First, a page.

Crisis in Iraq

Why it makes sense for Obama to authorize airstrikes in Iraq — but not Syria

The U.S. is gearing up for a military intervention in Iraq. That does not mean it should do the same in Syria.

Whenever President Obama makes a major foreign policy move, as he did last night announcing limited airstrikes in Iraq, it's inevitable that someone will ask, "Well, what about [X country that is also mired in conflict]?" The go-to example is Syria, where innocent civilians are being killed in the thousands in a full-blown civil war that the Obama administration has long kept at arm's length.

But the Iraq mission is special. As Obama made clear, this authorization of force has modest goals: 1) to protect U.S. personnel in the Kurdish city of Erbil and 2) to facilitate a humanitarian mission for 40,000 Yazidi Iraqis who are trapped without food or water and face imminent slaughter at the hands of the Islamic State in Iraq and Syria. There is no equivalent situation in Syria with such clear, executable goals.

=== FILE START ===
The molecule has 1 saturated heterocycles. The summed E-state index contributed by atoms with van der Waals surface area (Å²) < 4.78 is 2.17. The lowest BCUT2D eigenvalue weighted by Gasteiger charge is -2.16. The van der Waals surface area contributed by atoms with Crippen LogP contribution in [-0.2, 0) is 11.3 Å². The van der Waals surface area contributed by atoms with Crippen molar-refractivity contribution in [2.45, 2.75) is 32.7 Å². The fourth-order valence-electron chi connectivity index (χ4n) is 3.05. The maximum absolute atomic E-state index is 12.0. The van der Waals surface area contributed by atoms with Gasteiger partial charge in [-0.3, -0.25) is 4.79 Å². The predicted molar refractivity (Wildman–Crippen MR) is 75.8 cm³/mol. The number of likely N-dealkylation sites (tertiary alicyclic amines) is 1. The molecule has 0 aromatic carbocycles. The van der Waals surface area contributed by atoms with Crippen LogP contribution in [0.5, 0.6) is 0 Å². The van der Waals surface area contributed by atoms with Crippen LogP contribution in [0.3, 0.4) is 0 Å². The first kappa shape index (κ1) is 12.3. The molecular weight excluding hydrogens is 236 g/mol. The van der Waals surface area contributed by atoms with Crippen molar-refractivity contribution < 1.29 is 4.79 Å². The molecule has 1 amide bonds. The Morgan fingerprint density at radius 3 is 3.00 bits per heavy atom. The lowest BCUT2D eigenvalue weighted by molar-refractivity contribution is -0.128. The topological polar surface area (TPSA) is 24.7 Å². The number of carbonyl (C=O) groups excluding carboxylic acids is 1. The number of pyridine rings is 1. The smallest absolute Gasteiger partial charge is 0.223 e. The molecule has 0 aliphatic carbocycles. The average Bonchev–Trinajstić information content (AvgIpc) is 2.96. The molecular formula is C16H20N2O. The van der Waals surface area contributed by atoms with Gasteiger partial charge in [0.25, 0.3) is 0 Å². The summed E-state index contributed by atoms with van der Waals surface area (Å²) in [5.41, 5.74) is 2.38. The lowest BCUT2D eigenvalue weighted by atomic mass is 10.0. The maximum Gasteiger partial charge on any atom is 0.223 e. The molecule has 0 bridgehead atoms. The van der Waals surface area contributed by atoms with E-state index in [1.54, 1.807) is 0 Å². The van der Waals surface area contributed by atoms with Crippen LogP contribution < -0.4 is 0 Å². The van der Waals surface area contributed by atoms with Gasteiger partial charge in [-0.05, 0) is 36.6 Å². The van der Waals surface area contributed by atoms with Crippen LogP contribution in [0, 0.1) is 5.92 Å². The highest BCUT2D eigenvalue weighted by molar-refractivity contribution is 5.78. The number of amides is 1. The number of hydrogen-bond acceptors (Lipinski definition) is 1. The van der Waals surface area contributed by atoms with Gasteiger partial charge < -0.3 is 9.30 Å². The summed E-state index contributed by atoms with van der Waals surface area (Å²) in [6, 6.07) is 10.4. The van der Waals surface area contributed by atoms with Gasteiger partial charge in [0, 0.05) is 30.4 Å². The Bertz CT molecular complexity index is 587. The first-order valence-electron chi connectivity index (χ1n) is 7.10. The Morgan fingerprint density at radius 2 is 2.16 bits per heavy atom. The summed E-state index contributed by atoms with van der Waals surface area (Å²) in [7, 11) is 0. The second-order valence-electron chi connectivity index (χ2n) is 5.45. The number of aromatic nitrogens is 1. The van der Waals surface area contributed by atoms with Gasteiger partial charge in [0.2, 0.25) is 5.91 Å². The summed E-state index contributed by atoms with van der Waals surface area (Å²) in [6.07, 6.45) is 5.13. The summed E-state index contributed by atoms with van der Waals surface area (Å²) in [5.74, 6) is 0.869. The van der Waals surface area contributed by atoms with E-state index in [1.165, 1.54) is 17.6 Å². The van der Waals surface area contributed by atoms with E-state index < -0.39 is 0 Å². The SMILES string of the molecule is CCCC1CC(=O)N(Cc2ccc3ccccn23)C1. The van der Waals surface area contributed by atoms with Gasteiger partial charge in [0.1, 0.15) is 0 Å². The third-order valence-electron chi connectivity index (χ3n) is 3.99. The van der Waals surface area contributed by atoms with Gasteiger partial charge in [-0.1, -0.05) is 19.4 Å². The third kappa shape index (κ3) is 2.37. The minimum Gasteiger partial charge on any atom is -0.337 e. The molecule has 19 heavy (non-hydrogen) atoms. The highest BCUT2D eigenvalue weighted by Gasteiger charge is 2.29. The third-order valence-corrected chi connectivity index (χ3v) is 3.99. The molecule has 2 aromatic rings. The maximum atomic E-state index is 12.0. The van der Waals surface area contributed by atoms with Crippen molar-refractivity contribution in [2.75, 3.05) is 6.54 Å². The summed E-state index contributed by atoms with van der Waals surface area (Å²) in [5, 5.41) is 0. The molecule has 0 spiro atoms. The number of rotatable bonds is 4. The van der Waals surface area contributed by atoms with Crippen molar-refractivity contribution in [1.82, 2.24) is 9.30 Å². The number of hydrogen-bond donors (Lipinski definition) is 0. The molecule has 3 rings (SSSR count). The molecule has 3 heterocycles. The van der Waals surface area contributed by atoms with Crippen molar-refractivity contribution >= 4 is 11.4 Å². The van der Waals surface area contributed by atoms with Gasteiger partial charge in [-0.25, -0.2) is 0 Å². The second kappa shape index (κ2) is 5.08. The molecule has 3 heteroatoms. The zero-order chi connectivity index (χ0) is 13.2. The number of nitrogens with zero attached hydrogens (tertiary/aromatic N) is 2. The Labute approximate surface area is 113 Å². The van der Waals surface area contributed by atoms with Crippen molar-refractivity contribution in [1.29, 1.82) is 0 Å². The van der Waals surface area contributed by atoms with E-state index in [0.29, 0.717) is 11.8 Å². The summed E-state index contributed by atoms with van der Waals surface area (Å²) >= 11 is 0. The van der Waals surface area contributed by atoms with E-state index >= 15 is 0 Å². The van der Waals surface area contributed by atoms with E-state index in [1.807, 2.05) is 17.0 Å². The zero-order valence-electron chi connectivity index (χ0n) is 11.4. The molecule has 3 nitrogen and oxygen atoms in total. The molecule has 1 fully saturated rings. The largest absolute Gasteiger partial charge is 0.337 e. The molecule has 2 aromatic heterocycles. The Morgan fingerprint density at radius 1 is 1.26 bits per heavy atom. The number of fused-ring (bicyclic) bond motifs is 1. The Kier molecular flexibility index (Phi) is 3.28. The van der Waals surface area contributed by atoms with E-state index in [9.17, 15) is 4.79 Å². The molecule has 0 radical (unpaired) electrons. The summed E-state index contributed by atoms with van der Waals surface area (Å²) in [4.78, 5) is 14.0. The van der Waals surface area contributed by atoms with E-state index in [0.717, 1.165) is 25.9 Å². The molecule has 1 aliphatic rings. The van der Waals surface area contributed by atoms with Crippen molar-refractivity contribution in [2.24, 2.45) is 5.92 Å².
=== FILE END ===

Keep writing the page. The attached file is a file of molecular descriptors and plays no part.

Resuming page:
Furthermore, the Iraqi government is a U.S. ally, as is the regional government in Kurdistan, where the latest action is happening. The U.S. has an interest in bolstering the regime and keeping it together; that is not the case in Syria. While Obama said he would prefer the Iraqi government to take the lead in this endeavor, the U.S.'s hand was forced after ISIS took advantage of gridlock in Baghdad to sow chaos in Kurdistan, which had once been an oasis of stability in Iraq.

Finally, the U.S. is partly to blame for the situation in Iraq. This is what happens when you recklessly invade other countries.

Could these airstrikes be the beginning of a slippery slope, drawing the U.S. into the kind of morass it has sought to avoid in Syria? Perhaps. But at the moment, the two countries represent distinct foreign policy challenges for the administration.

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